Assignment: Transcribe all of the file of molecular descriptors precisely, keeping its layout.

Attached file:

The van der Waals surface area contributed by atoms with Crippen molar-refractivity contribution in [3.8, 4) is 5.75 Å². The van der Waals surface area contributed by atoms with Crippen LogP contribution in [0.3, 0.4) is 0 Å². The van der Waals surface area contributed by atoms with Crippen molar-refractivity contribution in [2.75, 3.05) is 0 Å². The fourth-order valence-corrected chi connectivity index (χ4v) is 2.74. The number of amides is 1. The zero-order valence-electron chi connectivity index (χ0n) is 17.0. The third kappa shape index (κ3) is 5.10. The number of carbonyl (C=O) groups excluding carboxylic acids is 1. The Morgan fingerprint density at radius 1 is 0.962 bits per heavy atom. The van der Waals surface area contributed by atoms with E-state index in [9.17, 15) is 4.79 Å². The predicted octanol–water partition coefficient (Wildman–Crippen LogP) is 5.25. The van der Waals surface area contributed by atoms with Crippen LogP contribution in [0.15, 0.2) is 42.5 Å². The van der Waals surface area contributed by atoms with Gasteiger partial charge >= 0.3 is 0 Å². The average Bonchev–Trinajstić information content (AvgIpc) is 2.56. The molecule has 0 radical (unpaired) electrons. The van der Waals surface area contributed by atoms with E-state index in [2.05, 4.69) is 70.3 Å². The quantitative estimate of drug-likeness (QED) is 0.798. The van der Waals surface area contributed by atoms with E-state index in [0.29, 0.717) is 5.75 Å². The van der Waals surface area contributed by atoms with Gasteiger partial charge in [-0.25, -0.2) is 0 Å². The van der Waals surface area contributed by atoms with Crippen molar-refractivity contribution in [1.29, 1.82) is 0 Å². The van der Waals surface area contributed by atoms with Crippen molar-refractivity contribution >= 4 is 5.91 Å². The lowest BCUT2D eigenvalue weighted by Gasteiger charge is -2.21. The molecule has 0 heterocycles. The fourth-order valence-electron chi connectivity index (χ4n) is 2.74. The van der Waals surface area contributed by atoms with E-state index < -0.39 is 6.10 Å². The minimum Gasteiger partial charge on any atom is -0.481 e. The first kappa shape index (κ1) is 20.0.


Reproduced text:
The van der Waals surface area contributed by atoms with Crippen molar-refractivity contribution in [3.8, 4) is 5.75 Å². The van der Waals surface area contributed by atoms with Crippen LogP contribution in [0.3, 0.4) is 0 Å². The van der Waals surface area contributed by atoms with Crippen molar-refractivity contribution in [2.75, 3.05) is 0 Å². The fourth-order valence-corrected chi connectivity index (χ4v) is 2.74. The number of amides is 1. The zero-order valence-electron chi connectivity index (χ0n) is 17.0. The third kappa shape index (κ3) is 5.10. The number of carbonyl (C=O) groups excluding carboxylic acids is 1. The Morgan fingerprint density at radius 1 is 0.962 bits per heavy atom. The van der Waals surface area contributed by atoms with E-state index in [9.17, 15) is 4.79 Å². The predicted octanol–water partition coefficient (Wildman–Crippen LogP) is 5.25. The van der Waals surface area contributed by atoms with Crippen LogP contribution in [0.15, 0.2) is 42.5 Å². The van der Waals surface area contributed by atoms with Gasteiger partial charge >= 0.3 is 0 Å². The average Bonchev–Trinajstić information content (AvgIpc) is 2.56. The molecule has 0 radical (unpaired) electrons. The van der Waals surface area contributed by atoms with E-state index in [2.05, 4.69) is 70.3 Å². The quantitative estimate of drug-likeness (QED) is 0.798. The van der Waals surface area contributed by atoms with E-state index in [0.29, 0.717) is 5.75 Å². The van der Waals surface area contributed by atoms with Gasteiger partial charge in [-0.25, -0.2) is 0 Å². The van der Waals surface area contributed by atoms with Crippen molar-refractivity contribution in [1.29, 1.82) is 0 Å². The van der Waals surface area contributed by atoms with Crippen molar-refractivity contribution >= 4 is 5.91 Å². The lowest BCUT2D eigenvalue weighted by Gasteiger charge is -2.21. The molecule has 0 heterocycles. The fourth-order valence-electron chi connectivity index (χ4n) is 2.74. The van der Waals surface area contributed by atoms with E-state index < -0.39 is 6.10 Å². The minimum Gasteiger partial charge on any atom is -0.481 e. The first kappa shape index (κ1) is 20.0.